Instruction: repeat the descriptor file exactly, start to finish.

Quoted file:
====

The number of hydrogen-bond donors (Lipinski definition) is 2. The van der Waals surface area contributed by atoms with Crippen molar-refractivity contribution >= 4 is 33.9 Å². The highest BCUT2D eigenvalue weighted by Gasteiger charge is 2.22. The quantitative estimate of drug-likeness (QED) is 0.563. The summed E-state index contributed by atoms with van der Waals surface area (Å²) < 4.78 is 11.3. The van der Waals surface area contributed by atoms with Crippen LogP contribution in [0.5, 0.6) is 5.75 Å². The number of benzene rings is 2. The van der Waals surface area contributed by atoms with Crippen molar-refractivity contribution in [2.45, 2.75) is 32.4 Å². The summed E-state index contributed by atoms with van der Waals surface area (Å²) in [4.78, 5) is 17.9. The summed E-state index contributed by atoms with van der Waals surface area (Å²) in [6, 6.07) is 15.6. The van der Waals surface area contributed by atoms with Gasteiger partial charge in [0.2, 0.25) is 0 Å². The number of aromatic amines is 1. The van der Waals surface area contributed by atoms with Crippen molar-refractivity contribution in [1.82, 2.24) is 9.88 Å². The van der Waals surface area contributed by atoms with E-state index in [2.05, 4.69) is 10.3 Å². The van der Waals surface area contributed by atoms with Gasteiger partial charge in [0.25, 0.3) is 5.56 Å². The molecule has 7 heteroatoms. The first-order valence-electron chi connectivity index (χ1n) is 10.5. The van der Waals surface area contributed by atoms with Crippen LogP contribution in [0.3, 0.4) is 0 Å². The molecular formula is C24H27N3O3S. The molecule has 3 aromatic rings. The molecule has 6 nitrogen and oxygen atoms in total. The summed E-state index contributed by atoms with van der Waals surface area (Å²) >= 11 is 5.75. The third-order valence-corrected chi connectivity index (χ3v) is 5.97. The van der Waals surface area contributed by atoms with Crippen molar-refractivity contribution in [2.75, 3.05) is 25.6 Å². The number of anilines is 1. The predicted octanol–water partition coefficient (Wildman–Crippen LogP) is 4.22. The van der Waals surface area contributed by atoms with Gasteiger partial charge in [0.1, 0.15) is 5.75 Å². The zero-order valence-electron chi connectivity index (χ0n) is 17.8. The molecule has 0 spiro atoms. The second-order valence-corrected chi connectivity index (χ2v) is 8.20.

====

The number of hydrogen-bond donors (Lipinski definition) is 2. The van der Waals surface area contributed by atoms with Crippen molar-refractivity contribution >= 4 is 33.9 Å². The highest BCUT2D eigenvalue weighted by Gasteiger charge is 2.22. The quantitative estimate of drug-likeness (QED) is 0.563. The summed E-state index contributed by atoms with van der Waals surface area (Å²) < 4.78 is 11.3. The van der Waals surface area contributed by atoms with Crippen LogP contribution in [0.5, 0.6) is 5.75 Å². The number of benzene rings is 2. The van der Waals surface area contributed by atoms with Crippen molar-refractivity contribution in [2.45, 2.75) is 32.4 Å². The summed E-state index contributed by atoms with van der Waals surface area (Å²) in [4.78, 5) is 17.9. The summed E-state index contributed by atoms with van der Waals surface area (Å²) in [6, 6.07) is 15.6. The van der Waals surface area contributed by atoms with Gasteiger partial charge in [0.2, 0.25) is 0 Å². The number of aromatic amines is 1. The van der Waals surface area contributed by atoms with Crippen molar-refractivity contribution in [1.82, 2.24) is 9.88 Å². The van der Waals surface area contributed by atoms with E-state index in [2.05, 4.69) is 10.3 Å². The van der Waals surface area contributed by atoms with Gasteiger partial charge in [0.25, 0.3) is 5.56 Å². The molecule has 7 heteroatoms. The first-order valence-electron chi connectivity index (χ1n) is 10.5. The van der Waals surface area contributed by atoms with Crippen LogP contribution in [0.3, 0.4) is 0 Å². The molecular formula is C24H27N3O3S. The molecule has 3 aromatic rings. The molecule has 6 nitrogen and oxygen atoms in total. The summed E-state index contributed by atoms with van der Waals surface area (Å²) >= 11 is 5.75. The third-order valence-corrected chi connectivity index (χ3v) is 5.97. The van der Waals surface area contributed by atoms with Crippen molar-refractivity contribution in [2.75, 3.05) is 25.6 Å². The number of anilines is 1. The predicted octanol–water partition coefficient (Wildman–Crippen LogP) is 4.22. The van der Waals surface area contributed by atoms with Gasteiger partial charge in [0.1, 0.15) is 5.75 Å². The zero-order valence-electron chi connectivity index (χ0n) is 17.8. The molecule has 0 spiro atoms. The second-order valence-corrected chi connectivity index (χ2v) is 8.20.